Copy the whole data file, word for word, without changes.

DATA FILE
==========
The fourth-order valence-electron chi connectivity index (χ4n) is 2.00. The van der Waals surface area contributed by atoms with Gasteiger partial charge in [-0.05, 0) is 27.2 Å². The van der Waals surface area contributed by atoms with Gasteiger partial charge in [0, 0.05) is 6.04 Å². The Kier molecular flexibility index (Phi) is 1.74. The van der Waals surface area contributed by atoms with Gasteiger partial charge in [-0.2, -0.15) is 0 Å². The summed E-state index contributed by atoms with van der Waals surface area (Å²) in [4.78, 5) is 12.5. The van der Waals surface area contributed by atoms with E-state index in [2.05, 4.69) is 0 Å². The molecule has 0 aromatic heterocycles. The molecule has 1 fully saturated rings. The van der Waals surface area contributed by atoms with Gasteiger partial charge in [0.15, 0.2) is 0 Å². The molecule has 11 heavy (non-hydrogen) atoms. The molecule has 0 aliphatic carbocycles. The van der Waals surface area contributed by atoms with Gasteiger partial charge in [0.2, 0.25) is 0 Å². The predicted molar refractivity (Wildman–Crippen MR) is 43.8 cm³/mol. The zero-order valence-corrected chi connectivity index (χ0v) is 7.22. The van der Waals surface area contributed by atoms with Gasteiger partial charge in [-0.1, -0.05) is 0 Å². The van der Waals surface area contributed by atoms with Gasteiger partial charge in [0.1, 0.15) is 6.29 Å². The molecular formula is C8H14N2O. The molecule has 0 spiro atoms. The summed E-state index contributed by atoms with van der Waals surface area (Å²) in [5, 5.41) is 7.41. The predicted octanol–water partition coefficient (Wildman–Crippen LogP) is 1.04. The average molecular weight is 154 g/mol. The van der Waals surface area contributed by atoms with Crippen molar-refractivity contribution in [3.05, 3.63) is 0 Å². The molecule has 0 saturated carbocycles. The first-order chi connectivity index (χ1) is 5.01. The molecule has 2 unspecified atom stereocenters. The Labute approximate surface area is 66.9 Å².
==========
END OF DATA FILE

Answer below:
The fourth-order valence-electron chi connectivity index (χ4n) is 2.00. The van der Waals surface area contributed by atoms with Gasteiger partial charge in [-0.05, 0) is 27.2 Å². The van der Waals surface area contributed by atoms with Gasteiger partial charge in [0, 0.05) is 6.04 Å². The Kier molecular flexibility index (Phi) is 1.74. The van der Waals surface area contributed by atoms with Gasteiger partial charge in [-0.2, -0.15) is 0 Å². The summed E-state index contributed by atoms with van der Waals surface area (Å²) in [4.78, 5) is 12.5. The van der Waals surface area contributed by atoms with E-state index in [2.05, 4.69) is 0 Å². The molecule has 0 aromatic heterocycles. The molecule has 1 fully saturated rings. The van der Waals surface area contributed by atoms with Gasteiger partial charge in [0.15, 0.2) is 0 Å². The molecule has 11 heavy (non-hydrogen) atoms. The molecule has 0 aliphatic carbocycles. The van der Waals surface area contributed by atoms with Gasteiger partial charge in [0.2, 0.25) is 0 Å². The predicted molar refractivity (Wildman–Crippen MR) is 43.8 cm³/mol. The zero-order valence-corrected chi connectivity index (χ0v) is 7.22. The van der Waals surface area contributed by atoms with Gasteiger partial charge in [-0.1, -0.05) is 0 Å². The van der Waals surface area contributed by atoms with Gasteiger partial charge in [0.1, 0.15) is 6.29 Å². The molecular formula is C8H14N2O. The molecule has 0 spiro atoms. The summed E-state index contributed by atoms with van der Waals surface area (Å²) in [5, 5.41) is 7.41. The predicted octanol–water partition coefficient (Wildman–Crippen LogP) is 1.04. The average molecular weight is 154 g/mol. The van der Waals surface area contributed by atoms with Crippen molar-refractivity contribution in [3.05, 3.63) is 0 Å². The molecule has 0 saturated carbocycles. The first-order chi connectivity index (χ1) is 5.01. The molecule has 2 unspecified atom stereocenters. The Labute approximate surface area is 66.9 Å².